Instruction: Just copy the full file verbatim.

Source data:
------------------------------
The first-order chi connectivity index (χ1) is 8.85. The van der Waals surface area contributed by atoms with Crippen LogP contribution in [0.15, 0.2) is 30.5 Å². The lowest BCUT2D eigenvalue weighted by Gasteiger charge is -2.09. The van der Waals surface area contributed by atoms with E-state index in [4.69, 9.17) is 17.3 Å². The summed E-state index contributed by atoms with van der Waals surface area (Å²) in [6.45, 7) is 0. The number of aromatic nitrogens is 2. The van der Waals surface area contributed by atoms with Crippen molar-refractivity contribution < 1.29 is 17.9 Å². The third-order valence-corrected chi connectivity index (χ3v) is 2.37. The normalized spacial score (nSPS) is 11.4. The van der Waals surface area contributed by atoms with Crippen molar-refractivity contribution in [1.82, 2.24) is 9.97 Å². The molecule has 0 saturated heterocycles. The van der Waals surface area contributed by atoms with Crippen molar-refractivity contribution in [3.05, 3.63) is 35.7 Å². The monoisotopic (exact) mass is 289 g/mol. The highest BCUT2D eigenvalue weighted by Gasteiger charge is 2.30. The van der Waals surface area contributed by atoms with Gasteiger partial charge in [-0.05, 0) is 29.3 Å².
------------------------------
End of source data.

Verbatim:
The first-order chi connectivity index (χ1) is 8.85. The van der Waals surface area contributed by atoms with Crippen LogP contribution in [0.15, 0.2) is 30.5 Å². The lowest BCUT2D eigenvalue weighted by Gasteiger charge is -2.09. The van der Waals surface area contributed by atoms with E-state index in [4.69, 9.17) is 17.3 Å². The summed E-state index contributed by atoms with van der Waals surface area (Å²) in [6.45, 7) is 0. The number of aromatic nitrogens is 2. The van der Waals surface area contributed by atoms with Crippen molar-refractivity contribution < 1.29 is 17.9 Å². The third-order valence-corrected chi connectivity index (χ3v) is 2.37. The normalized spacial score (nSPS) is 11.4. The van der Waals surface area contributed by atoms with Crippen molar-refractivity contribution in [1.82, 2.24) is 9.97 Å². The molecule has 0 saturated heterocycles. The van der Waals surface area contributed by atoms with Crippen molar-refractivity contribution in [3.05, 3.63) is 35.7 Å². The monoisotopic (exact) mass is 289 g/mol. The highest BCUT2D eigenvalue weighted by Gasteiger charge is 2.30. The van der Waals surface area contributed by atoms with Gasteiger partial charge in [-0.05, 0) is 29.3 Å².